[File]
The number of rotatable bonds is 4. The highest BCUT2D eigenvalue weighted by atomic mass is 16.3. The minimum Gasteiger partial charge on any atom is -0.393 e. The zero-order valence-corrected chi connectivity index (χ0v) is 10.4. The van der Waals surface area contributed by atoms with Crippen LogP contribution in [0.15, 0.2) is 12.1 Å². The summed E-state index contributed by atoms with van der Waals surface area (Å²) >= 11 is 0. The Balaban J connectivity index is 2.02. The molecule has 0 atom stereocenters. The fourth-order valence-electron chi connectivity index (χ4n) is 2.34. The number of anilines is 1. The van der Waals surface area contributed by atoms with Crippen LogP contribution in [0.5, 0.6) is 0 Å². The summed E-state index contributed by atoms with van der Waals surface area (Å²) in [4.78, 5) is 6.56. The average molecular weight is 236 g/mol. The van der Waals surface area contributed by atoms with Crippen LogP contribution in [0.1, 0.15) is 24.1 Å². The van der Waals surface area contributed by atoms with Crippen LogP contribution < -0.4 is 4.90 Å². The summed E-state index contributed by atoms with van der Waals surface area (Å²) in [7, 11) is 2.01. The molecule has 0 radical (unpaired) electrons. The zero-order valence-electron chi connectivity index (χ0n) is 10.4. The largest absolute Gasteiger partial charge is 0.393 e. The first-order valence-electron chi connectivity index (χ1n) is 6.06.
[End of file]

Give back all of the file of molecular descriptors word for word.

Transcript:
The number of rotatable bonds is 4. The highest BCUT2D eigenvalue weighted by atomic mass is 16.3. The minimum Gasteiger partial charge on any atom is -0.393 e. The zero-order valence-corrected chi connectivity index (χ0v) is 10.4. The van der Waals surface area contributed by atoms with Crippen LogP contribution in [0.15, 0.2) is 12.1 Å². The summed E-state index contributed by atoms with van der Waals surface area (Å²) >= 11 is 0. The Balaban J connectivity index is 2.02. The molecule has 0 atom stereocenters. The fourth-order valence-electron chi connectivity index (χ4n) is 2.34. The number of anilines is 1. The van der Waals surface area contributed by atoms with Crippen LogP contribution in [0.5, 0.6) is 0 Å². The summed E-state index contributed by atoms with van der Waals surface area (Å²) in [4.78, 5) is 6.56. The average molecular weight is 236 g/mol. The van der Waals surface area contributed by atoms with Crippen LogP contribution in [0.1, 0.15) is 24.1 Å². The van der Waals surface area contributed by atoms with Crippen LogP contribution < -0.4 is 4.90 Å². The summed E-state index contributed by atoms with van der Waals surface area (Å²) in [7, 11) is 2.01. The molecule has 0 radical (unpaired) electrons. The zero-order valence-electron chi connectivity index (χ0n) is 10.4. The largest absolute Gasteiger partial charge is 0.393 e. The first-order valence-electron chi connectivity index (χ1n) is 6.06.